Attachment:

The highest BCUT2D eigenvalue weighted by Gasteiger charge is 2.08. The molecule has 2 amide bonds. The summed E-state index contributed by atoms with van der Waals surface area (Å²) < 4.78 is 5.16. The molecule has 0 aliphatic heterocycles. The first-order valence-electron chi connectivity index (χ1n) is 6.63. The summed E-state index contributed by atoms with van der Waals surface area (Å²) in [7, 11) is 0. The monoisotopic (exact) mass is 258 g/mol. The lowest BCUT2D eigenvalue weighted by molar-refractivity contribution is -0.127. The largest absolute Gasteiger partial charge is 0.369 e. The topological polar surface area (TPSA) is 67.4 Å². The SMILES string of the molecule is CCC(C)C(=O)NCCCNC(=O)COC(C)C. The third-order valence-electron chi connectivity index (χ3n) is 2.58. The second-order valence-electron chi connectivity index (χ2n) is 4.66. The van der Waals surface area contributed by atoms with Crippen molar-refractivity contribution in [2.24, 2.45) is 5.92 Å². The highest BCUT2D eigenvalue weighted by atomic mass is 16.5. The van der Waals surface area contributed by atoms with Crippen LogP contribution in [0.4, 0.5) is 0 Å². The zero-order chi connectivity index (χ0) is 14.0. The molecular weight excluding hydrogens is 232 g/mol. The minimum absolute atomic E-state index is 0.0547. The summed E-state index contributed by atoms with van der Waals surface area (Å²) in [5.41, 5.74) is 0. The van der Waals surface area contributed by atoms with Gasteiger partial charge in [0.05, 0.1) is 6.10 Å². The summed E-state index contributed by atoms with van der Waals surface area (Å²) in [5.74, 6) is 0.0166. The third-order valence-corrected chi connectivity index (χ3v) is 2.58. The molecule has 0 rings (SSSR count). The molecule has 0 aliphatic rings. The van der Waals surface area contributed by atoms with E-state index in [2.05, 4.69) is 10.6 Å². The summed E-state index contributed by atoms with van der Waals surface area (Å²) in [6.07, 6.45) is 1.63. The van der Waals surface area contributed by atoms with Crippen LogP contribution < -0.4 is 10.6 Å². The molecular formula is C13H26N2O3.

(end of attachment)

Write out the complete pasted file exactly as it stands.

The highest BCUT2D eigenvalue weighted by Gasteiger charge is 2.08. The molecule has 2 amide bonds. The summed E-state index contributed by atoms with van der Waals surface area (Å²) < 4.78 is 5.16. The molecule has 0 aliphatic heterocycles. The first-order valence-electron chi connectivity index (χ1n) is 6.63. The summed E-state index contributed by atoms with van der Waals surface area (Å²) in [7, 11) is 0. The monoisotopic (exact) mass is 258 g/mol. The lowest BCUT2D eigenvalue weighted by molar-refractivity contribution is -0.127. The largest absolute Gasteiger partial charge is 0.369 e. The topological polar surface area (TPSA) is 67.4 Å². The SMILES string of the molecule is CCC(C)C(=O)NCCCNC(=O)COC(C)C. The third-order valence-electron chi connectivity index (χ3n) is 2.58. The second-order valence-electron chi connectivity index (χ2n) is 4.66. The van der Waals surface area contributed by atoms with Crippen molar-refractivity contribution in [2.24, 2.45) is 5.92 Å². The highest BCUT2D eigenvalue weighted by atomic mass is 16.5. The van der Waals surface area contributed by atoms with Crippen LogP contribution in [0.4, 0.5) is 0 Å². The zero-order chi connectivity index (χ0) is 14.0. The molecular weight excluding hydrogens is 232 g/mol. The minimum absolute atomic E-state index is 0.0547. The summed E-state index contributed by atoms with van der Waals surface area (Å²) in [5.41, 5.74) is 0. The van der Waals surface area contributed by atoms with Gasteiger partial charge in [0.05, 0.1) is 6.10 Å². The summed E-state index contributed by atoms with van der Waals surface area (Å²) in [5.74, 6) is 0.0166. The third-order valence-corrected chi connectivity index (χ3v) is 2.58. The molecule has 0 rings (SSSR count). The molecule has 0 aliphatic rings. The van der Waals surface area contributed by atoms with E-state index in [2.05, 4.69) is 10.6 Å². The summed E-state index contributed by atoms with van der Waals surface area (Å²) in [6.07, 6.45) is 1.63. The van der Waals surface area contributed by atoms with Crippen LogP contribution < -0.4 is 10.6 Å². The molecular formula is C13H26N2O3.